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Archived News July 2018

Summer’s well and truly here - blue sky and a heatwave across Britain as I write. Another couple of fiddle classes in London, a couple more gigs, and I’m off to teach at Danish player Harald Haugaard’s 10th international fiddle school in Germany - see WORKSHOPS for details. I’ll be at Whitby folk week 18-24 August and Sweet Sunny South festival 7-9 September, with Rattle on the Stovepipe - see GIGS. So, a busy summer, but I’m also hoping to find a Greek beach for a week. 

Dave, Pete and Dan, photo Craig Prentice
Dave, Pete and Dan, photo Craig Prentice


Dave Arthur, Dan Stewart and I enjoyed our recent folk club performances - from London to Llantrisant, and Stansted Abbotts, Hertfordshire to Dartford, Kent. Thanks, all, for coming out. Ee, though, it’s a strange old life as a jobbing fiddler. We also entertained petrol heads in vintage 1940s flying jackets at Goodwood motor racing track earlier in the year - during the Beast from the East weather event, in fact. And then one balmy evening last week, by contrast, we played at Laredo, a reconstructed 1840s U.S. western town a few miles south of the M25, the audience entirely in authentic (and probably hot and itchy) period costume.

Dave and Dan at Laredo, photo by Pete
Dave and Dan at Laredo, photo by Pete

Anyway, specially for you, Rattle on the Stovepipe sang and played a few numbers in Dave’s back garden in May (visually upstaged, it must be admitted, by a rhododendron in full bloom) and Craig Prentice kindly filmed us: Elk River Blues, Lakes of Pontchartrain, Bonnie Prince Charlie and this one, Black Bottom Blues.

Pete, Dave, Ian Kearey, Shirley Collins and Pip Barnes in Denmark
Pete, Dave, Ian Kearey, Shirley Collins
and Pip Barnes in Denmark

Dave and I have also been out and about with Shirley Collins, starting with a brilliant weekend of concerts in Belfast and Dublin at the start of the year. Shirley’s revival has proceeded from strength to strength. All in the Downs, the second volume of her autobiography, came out in April, published by Strange Attractor, and it’s a great read, highly recommended. 

And meanwhile Rob Curry and Tim Plester’s film The Ballad of Shirley Collins (2017) has been widely shown and admired, both in this country and abroad. We had an exciting trip to Copenhagen for the last night of a documentary film festival in March - the first half a screening of The Ballad, the second a live performance from Shirley and the Lodestar band. Before flying home, some of us explored the Christiania district, a surviving urban hippie outpost of the 1970s, which made me nostalgic for the Brixton squatting community of my youth… 

Last month we played at the Supersonic festival in Birmingham, which mainly featured a brain-frying variety of nihilist punk and psychedelic techno bands, generally quite noisy. In our closing concert one enthusiastic section of the crowd, mainly young women, began a chant of ‘Shir-ley, Shir-ley’ after only her second murder ballad! I don’t have a clip of that, but here’s a song (and fiddle tune) from the Green Man festival last summer, The Rich Irish Lady/ Jeff Sturgeon.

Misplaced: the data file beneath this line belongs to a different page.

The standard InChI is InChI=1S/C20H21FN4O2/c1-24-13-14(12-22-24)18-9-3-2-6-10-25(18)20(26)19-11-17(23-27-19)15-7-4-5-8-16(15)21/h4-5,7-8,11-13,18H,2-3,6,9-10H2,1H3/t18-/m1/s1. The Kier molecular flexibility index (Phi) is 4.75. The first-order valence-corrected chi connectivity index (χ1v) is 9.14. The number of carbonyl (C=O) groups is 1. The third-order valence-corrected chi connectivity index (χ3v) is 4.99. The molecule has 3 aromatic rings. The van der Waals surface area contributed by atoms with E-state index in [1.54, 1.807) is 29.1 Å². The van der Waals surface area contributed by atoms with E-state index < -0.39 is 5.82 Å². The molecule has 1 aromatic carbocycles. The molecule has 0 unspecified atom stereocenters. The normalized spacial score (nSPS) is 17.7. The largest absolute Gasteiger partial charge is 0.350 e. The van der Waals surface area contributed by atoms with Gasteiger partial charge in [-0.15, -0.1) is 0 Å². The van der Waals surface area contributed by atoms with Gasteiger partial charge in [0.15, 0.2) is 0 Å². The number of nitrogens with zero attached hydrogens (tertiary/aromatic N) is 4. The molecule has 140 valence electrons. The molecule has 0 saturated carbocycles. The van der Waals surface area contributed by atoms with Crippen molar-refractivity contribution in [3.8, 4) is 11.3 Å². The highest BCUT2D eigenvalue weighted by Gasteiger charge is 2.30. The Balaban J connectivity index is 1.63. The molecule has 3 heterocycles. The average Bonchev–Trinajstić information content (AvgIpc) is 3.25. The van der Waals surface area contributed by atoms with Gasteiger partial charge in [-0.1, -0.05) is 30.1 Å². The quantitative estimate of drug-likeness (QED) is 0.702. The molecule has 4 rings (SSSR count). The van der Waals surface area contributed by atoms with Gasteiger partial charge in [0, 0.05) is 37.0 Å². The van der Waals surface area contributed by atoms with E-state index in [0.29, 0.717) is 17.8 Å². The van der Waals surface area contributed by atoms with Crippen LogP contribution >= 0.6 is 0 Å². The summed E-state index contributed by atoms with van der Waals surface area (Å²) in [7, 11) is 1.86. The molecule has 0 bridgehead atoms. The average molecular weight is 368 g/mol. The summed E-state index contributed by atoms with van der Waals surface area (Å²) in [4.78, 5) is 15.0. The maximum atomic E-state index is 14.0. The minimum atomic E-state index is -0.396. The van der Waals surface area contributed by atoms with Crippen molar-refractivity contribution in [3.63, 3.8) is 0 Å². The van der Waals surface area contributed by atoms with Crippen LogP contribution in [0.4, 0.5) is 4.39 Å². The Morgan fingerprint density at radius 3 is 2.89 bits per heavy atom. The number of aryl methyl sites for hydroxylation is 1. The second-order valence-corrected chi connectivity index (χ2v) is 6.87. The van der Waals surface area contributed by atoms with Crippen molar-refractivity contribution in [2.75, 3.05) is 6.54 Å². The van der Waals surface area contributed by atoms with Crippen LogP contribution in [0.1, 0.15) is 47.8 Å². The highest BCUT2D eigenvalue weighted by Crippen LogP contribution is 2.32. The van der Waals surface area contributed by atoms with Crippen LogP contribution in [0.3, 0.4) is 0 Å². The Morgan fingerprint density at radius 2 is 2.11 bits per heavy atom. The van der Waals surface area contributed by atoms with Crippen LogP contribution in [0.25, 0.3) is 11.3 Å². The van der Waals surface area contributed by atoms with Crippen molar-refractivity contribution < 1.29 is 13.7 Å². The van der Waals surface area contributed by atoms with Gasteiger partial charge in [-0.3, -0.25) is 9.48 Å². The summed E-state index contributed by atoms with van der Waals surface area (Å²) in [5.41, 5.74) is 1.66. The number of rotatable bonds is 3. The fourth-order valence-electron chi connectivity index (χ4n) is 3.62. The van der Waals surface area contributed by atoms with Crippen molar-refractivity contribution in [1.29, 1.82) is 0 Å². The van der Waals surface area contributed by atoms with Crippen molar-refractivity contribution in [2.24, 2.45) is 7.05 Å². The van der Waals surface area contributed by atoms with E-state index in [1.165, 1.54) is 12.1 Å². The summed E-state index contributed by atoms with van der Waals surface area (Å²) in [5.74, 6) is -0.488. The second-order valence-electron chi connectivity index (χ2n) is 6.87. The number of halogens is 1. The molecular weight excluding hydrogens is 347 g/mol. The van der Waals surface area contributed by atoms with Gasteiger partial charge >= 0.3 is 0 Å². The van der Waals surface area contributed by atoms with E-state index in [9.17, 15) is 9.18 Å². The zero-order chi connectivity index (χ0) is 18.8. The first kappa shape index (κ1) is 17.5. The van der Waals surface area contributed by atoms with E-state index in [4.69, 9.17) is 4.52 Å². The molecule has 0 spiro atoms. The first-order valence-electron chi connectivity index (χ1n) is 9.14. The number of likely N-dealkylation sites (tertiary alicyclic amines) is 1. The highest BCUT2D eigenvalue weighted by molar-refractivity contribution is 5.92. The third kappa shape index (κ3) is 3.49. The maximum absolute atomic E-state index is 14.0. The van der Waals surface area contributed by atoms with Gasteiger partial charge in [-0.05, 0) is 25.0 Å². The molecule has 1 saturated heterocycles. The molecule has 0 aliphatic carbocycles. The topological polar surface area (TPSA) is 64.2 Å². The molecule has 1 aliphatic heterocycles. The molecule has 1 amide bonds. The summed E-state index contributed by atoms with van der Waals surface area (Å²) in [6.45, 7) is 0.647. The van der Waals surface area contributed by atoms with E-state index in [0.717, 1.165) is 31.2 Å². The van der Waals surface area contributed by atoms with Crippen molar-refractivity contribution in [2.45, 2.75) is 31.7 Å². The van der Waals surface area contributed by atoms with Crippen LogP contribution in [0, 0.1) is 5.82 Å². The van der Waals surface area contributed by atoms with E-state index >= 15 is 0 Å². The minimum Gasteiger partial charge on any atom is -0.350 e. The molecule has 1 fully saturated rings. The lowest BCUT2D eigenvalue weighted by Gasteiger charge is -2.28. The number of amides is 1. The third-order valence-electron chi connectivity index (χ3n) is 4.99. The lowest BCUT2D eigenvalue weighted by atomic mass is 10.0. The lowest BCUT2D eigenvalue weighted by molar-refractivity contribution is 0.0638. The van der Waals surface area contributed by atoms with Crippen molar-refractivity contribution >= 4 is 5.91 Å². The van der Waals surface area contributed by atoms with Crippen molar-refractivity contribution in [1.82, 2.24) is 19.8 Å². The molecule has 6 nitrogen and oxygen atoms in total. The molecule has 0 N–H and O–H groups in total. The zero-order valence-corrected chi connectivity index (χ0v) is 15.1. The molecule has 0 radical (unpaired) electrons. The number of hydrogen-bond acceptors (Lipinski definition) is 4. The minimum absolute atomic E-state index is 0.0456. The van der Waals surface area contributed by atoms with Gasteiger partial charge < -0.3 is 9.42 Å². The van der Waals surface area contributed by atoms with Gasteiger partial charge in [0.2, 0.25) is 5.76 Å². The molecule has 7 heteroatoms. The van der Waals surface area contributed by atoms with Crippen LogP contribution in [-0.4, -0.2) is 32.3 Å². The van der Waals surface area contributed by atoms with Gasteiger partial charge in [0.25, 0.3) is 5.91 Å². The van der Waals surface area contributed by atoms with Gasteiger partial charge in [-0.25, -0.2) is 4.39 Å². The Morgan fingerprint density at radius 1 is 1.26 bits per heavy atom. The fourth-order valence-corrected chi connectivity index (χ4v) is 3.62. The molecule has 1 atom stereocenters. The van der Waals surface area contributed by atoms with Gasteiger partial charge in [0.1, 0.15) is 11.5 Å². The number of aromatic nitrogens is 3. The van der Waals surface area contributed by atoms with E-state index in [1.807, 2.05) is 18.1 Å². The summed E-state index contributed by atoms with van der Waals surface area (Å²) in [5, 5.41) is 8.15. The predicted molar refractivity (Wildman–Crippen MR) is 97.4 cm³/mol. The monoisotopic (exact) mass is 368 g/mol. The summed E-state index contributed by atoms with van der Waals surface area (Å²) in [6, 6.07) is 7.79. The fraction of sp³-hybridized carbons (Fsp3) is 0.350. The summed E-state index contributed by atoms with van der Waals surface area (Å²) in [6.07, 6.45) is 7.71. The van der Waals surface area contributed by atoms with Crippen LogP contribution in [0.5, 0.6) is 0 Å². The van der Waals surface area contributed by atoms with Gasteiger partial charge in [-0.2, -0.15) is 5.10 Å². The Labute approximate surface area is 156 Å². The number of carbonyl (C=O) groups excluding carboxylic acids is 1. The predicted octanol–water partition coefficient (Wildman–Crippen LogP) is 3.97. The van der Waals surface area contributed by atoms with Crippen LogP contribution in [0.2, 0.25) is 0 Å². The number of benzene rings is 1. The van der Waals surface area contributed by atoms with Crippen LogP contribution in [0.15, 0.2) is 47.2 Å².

You may also enjoy this short film from The Dome, Brighton, at the end of last year’s tour - password: dome

As always, my fiddle classes at the London Fiddle School have been great fun. For the Summer term we’ve studied Irish Traditional fiddle music in the intermediate class. Spring term was all about American Old Time music, forty five enthusiastic fiddlers (no shit!) rocking Cecil Sharp House with Candy Girl, the Mississippi Sawyer, Little Rabbit, Elzick’s Farewell and other Appalachian mountain tunes. By good fortune my old friend and Old Time music guru John Herrmann happened to be on tour in the UK with his band Bigfoot, and dropped in to join us at Cecil Sharp House and share his knowledge…  

John Herrmann and Pete at Cecil Sharp House, photos Sue Lee

John Herrmann and Pete at Cecil Sharp House, photos Sue Lee
John Herrmann and Pete at Cecil Sharp House,
photos Sue Lee

Looking ahead to the autumn, the Fiddle School class will be studying European Fiddle Traditions - which technically could still include British material, I suppose, pre-Brexit, though it probably won’t - see WORKSHOPS for details. I’ll also run my new course, Fiddle Playing: the Inside Story, using yoga-based exercises to encourage the free movement and subtle strength you need for tuneful, rhythmic playing. 

The School’s annual end-of-term Fiddle Party, to which you are all invited, will take place this year on 7 December at Cecil Sharp House. It’ll be a somewhat poignant occasion for me, marking my temporary farewell to the London Fiddle School. Yes, you heard it here first: I’m taking a sabbatical in 2019, an eight-month break from teaching classes and individual lessons! I want to focus on a couple of writing projects and some career development, learning music-related technical skills. I’ll also still be gigging. In my absence the wonderful Laurel Swift will teach my Cecil Sharp House classes during the spring of 2019, and the equally amazing Tom Moore will take over for next summer’s classes. 

Talking of Tom Moore, here’s a video of Tom, Chris Haigh, Ben Somers, Richard Bolton and me at the London Fiddle Convention earlier this year, kicking off our set with ‘Number 3’, a tune I wrote three years ago -

See you later,



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